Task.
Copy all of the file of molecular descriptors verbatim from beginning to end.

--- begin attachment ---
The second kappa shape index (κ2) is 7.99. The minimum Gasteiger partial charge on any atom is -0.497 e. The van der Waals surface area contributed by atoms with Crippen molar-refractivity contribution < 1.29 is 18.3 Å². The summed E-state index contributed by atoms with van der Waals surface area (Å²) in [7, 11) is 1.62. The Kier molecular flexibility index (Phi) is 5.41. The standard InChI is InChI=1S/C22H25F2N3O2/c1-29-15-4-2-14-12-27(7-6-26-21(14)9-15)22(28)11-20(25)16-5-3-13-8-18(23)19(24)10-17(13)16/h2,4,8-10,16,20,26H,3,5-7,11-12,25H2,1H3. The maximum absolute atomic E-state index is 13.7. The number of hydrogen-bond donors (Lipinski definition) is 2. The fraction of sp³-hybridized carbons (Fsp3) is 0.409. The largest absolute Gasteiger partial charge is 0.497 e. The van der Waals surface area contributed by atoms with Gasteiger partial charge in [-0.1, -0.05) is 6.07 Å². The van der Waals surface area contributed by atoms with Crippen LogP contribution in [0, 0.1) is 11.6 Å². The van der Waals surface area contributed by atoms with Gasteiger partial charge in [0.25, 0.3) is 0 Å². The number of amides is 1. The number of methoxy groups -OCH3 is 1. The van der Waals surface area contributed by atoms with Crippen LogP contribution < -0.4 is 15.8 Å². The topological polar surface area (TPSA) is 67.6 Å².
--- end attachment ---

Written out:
The second kappa shape index (κ2) is 7.99. The minimum Gasteiger partial charge on any atom is -0.497 e. The van der Waals surface area contributed by atoms with Crippen molar-refractivity contribution < 1.29 is 18.3 Å². The summed E-state index contributed by atoms with van der Waals surface area (Å²) in [7, 11) is 1.62. The Kier molecular flexibility index (Phi) is 5.41. The standard InChI is InChI=1S/C22H25F2N3O2/c1-29-15-4-2-14-12-27(7-6-26-21(14)9-15)22(28)11-20(25)16-5-3-13-8-18(23)19(24)10-17(13)16/h2,4,8-10,16,20,26H,3,5-7,11-12,25H2,1H3. The maximum absolute atomic E-state index is 13.7. The number of hydrogen-bond donors (Lipinski definition) is 2. The fraction of sp³-hybridized carbons (Fsp3) is 0.409. The largest absolute Gasteiger partial charge is 0.497 e. The van der Waals surface area contributed by atoms with Gasteiger partial charge in [-0.1, -0.05) is 6.07 Å². The van der Waals surface area contributed by atoms with Crippen LogP contribution in [0, 0.1) is 11.6 Å². The van der Waals surface area contributed by atoms with Gasteiger partial charge in [0.25, 0.3) is 0 Å². The number of amides is 1. The number of methoxy groups -OCH3 is 1. The van der Waals surface area contributed by atoms with Crippen LogP contribution < -0.4 is 15.8 Å². The topological polar surface area (TPSA) is 67.6 Å².